Charlotte, NC, March 14, 2010 --(PR.com
)-- Once again Gerdau Ameristeel, the country’s second largest mini-mill steel producer, demonstrated exceptional commitment to employment mentoring and improving job opportunities for disabled veterans, as this month the steelmaker provided on-the-job training to disabled service members at its steel mill in Charlotte.
“We are pleased to bring our programming now to Charlotte,” said Steve LaBour, Executive Director of Enable America. “Working with a company like Gerdau, which understands the benefits that people with disabilities, including disabled veterans, bring to the workplace, provides us a great opportunity to advance our mission to increase employment opportunities for those with disabilities.”
While Gerdau has previously mentored people with disabilities at its operations in Tampa and Jacksonville, Florida, there was special reason for tailoring this session to disabled American service members. Among North Carolina areas that do not have a military installation, the Charlotte-Mecklenburg region has the state’s largest military population at approximately 60,000. Along with that comes the lack of any centralized delivery system to provide the assistance veterans may need to find work in a difficult economy.
To assist in this project, Enable America partnered with the Community Area Resource Team in Charlotte (CART), and with the Veteran Administration’s Vocational Rehabilitation and Employment Program. Those combined efforts led to a day that was well received by all who participated.
“I received support and guidance today from a successful business that I don’t know where to find anywhere else, thanks to my mentor and to Gerdau,” one participant said.
Those mentors at Gerdau Ameristeel also benefitted from the session.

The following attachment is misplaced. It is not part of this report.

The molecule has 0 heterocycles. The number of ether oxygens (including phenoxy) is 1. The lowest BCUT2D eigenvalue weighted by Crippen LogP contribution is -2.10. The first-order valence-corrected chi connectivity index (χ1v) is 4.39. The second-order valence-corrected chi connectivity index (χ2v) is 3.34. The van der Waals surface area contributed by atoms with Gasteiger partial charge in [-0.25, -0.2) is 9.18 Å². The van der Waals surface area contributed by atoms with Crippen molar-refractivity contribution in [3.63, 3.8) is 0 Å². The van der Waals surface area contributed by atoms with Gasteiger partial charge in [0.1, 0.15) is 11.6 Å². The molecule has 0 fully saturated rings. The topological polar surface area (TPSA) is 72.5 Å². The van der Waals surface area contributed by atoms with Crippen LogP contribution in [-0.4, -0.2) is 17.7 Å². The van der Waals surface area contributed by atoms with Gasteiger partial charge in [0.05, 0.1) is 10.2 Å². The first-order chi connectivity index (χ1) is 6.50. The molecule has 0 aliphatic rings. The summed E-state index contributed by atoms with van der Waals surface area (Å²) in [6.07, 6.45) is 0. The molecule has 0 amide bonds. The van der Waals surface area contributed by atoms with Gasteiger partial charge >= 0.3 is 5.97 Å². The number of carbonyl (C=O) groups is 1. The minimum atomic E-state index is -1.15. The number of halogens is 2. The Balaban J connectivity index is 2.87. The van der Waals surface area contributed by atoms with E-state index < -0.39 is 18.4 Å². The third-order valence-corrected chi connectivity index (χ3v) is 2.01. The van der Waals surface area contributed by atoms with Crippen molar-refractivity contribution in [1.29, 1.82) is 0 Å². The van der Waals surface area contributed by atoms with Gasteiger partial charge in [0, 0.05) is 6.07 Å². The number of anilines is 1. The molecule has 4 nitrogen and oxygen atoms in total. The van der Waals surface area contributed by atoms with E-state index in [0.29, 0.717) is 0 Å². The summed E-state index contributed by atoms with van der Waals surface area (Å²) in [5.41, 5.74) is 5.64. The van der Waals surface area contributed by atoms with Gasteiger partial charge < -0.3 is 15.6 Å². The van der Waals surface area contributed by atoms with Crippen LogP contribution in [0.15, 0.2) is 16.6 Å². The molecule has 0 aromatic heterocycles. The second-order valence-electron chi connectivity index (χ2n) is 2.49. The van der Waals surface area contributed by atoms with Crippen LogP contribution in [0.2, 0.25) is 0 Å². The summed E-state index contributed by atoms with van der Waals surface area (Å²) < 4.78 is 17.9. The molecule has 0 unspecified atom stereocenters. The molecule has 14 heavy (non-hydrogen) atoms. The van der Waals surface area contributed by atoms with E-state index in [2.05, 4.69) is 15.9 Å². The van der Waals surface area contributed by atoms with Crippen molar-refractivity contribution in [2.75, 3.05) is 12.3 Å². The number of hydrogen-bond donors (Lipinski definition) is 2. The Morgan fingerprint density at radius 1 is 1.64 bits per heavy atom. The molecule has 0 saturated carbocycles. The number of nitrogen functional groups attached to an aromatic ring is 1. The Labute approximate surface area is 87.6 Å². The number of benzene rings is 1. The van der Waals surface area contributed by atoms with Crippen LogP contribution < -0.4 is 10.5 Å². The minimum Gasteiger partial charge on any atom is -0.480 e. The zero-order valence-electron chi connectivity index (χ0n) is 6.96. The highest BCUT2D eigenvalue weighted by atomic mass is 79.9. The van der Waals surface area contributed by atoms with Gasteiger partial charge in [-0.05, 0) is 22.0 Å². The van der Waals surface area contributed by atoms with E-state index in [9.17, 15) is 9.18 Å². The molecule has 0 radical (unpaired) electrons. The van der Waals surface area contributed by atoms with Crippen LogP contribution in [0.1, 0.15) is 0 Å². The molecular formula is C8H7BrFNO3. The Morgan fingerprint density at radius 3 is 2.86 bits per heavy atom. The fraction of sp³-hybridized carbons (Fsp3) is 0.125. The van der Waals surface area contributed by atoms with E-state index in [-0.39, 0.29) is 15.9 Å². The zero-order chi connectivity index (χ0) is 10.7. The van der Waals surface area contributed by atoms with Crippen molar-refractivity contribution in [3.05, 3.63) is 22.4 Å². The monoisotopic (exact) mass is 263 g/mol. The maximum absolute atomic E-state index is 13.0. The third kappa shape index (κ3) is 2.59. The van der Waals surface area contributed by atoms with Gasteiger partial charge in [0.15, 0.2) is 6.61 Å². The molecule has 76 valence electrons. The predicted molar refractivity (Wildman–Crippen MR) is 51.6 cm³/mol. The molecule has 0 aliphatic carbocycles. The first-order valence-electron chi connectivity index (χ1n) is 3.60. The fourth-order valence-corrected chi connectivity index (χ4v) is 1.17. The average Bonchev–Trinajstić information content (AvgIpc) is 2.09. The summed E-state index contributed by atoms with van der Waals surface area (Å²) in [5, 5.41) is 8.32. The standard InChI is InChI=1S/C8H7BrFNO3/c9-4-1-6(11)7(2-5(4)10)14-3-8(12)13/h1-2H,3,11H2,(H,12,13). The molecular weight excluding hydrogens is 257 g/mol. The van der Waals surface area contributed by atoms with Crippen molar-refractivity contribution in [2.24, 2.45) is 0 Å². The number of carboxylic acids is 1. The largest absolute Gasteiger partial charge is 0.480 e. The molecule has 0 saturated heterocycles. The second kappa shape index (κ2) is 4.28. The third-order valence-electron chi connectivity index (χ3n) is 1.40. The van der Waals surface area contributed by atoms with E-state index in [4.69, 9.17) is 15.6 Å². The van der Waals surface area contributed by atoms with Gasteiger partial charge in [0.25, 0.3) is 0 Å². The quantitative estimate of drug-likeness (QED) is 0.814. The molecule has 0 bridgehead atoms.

“I got to meet veterans who defended my country,” said one Gerdau employee. “Today was my turn to give them a hand up.”
Enable America’s mentoring program is designed to give people real-life work experience that can lead to employment. The organization matches mentor companies, such as Gerdau Ameristeel, with mentees from the community, people with disabilities or wounded veterans who often have difficulty finding work.
While the mentoring was a first for Enable America in Charlotte, it is not unique to the Tar Heel state. Last year Enable America expanded operations into Raleigh and eastern North Carolina, adding a locally based program manager to oversee expansion of services to all people with disabilities.
Information on future Enable America events in Charlotte and across North Carolina can be found on the organization’s web site, EnableAmerica.org.
About Enable America: Enable America was established in 2002 by attorney Richard Salem as a non-profit organization dedicated to helping people with disabilities find employment and live independently. The organization’s Community Connections, Business Connections, and VetConnect programs unite members of the disability community and business community to raise awareness and increase employment opportunities for the 54 million Americans with disabilities, including our nation’s wounded warriors. More information can be found on the organization’s web site, EnableAmerica.org.